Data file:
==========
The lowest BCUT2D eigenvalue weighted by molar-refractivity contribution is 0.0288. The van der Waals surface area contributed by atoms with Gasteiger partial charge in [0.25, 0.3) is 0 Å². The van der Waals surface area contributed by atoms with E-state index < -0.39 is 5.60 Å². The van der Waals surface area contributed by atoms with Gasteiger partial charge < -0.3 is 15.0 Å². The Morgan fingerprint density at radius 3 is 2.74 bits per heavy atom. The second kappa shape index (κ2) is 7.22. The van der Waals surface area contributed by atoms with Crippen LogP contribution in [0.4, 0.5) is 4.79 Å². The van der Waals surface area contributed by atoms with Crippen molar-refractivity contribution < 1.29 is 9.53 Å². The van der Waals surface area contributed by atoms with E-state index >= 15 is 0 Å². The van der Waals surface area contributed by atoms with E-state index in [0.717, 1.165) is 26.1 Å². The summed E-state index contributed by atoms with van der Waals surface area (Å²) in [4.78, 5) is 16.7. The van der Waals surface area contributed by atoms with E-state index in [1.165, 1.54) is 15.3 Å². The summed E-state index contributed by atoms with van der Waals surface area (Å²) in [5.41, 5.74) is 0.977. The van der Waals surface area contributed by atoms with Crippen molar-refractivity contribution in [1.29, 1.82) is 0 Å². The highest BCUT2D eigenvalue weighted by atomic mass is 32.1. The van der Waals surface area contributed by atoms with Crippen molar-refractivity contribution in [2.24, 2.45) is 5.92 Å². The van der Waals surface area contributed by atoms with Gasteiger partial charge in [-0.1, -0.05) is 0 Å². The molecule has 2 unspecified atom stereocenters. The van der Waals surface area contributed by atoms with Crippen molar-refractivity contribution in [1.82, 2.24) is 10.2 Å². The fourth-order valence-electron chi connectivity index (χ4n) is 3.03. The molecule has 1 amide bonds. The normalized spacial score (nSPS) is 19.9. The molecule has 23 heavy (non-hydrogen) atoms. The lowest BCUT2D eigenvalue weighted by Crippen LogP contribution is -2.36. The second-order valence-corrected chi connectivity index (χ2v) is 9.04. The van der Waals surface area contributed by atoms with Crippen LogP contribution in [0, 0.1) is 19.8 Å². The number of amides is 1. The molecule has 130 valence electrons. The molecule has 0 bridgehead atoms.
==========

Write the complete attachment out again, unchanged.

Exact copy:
The lowest BCUT2D eigenvalue weighted by molar-refractivity contribution is 0.0288. The van der Waals surface area contributed by atoms with Gasteiger partial charge in [0.25, 0.3) is 0 Å². The van der Waals surface area contributed by atoms with E-state index < -0.39 is 5.60 Å². The van der Waals surface area contributed by atoms with Gasteiger partial charge < -0.3 is 15.0 Å². The Morgan fingerprint density at radius 3 is 2.74 bits per heavy atom. The second kappa shape index (κ2) is 7.22. The van der Waals surface area contributed by atoms with Crippen LogP contribution in [0.4, 0.5) is 4.79 Å². The van der Waals surface area contributed by atoms with Crippen molar-refractivity contribution < 1.29 is 9.53 Å². The van der Waals surface area contributed by atoms with E-state index >= 15 is 0 Å². The van der Waals surface area contributed by atoms with E-state index in [0.717, 1.165) is 26.1 Å². The summed E-state index contributed by atoms with van der Waals surface area (Å²) in [4.78, 5) is 16.7. The van der Waals surface area contributed by atoms with E-state index in [1.165, 1.54) is 15.3 Å². The summed E-state index contributed by atoms with van der Waals surface area (Å²) in [5.41, 5.74) is 0.977. The van der Waals surface area contributed by atoms with Crippen molar-refractivity contribution in [1.29, 1.82) is 0 Å². The highest BCUT2D eigenvalue weighted by atomic mass is 32.1. The van der Waals surface area contributed by atoms with Crippen molar-refractivity contribution in [2.24, 2.45) is 5.92 Å². The van der Waals surface area contributed by atoms with Gasteiger partial charge in [-0.1, -0.05) is 0 Å². The molecule has 2 unspecified atom stereocenters. The van der Waals surface area contributed by atoms with Crippen molar-refractivity contribution in [1.82, 2.24) is 10.2 Å². The fourth-order valence-electron chi connectivity index (χ4n) is 3.03. The molecule has 1 amide bonds. The normalized spacial score (nSPS) is 19.9. The molecule has 23 heavy (non-hydrogen) atoms. The lowest BCUT2D eigenvalue weighted by Crippen LogP contribution is -2.36. The second-order valence-corrected chi connectivity index (χ2v) is 9.04. The van der Waals surface area contributed by atoms with Crippen LogP contribution in [0, 0.1) is 19.8 Å². The number of amides is 1. The molecule has 130 valence electrons. The molecule has 0 bridgehead atoms.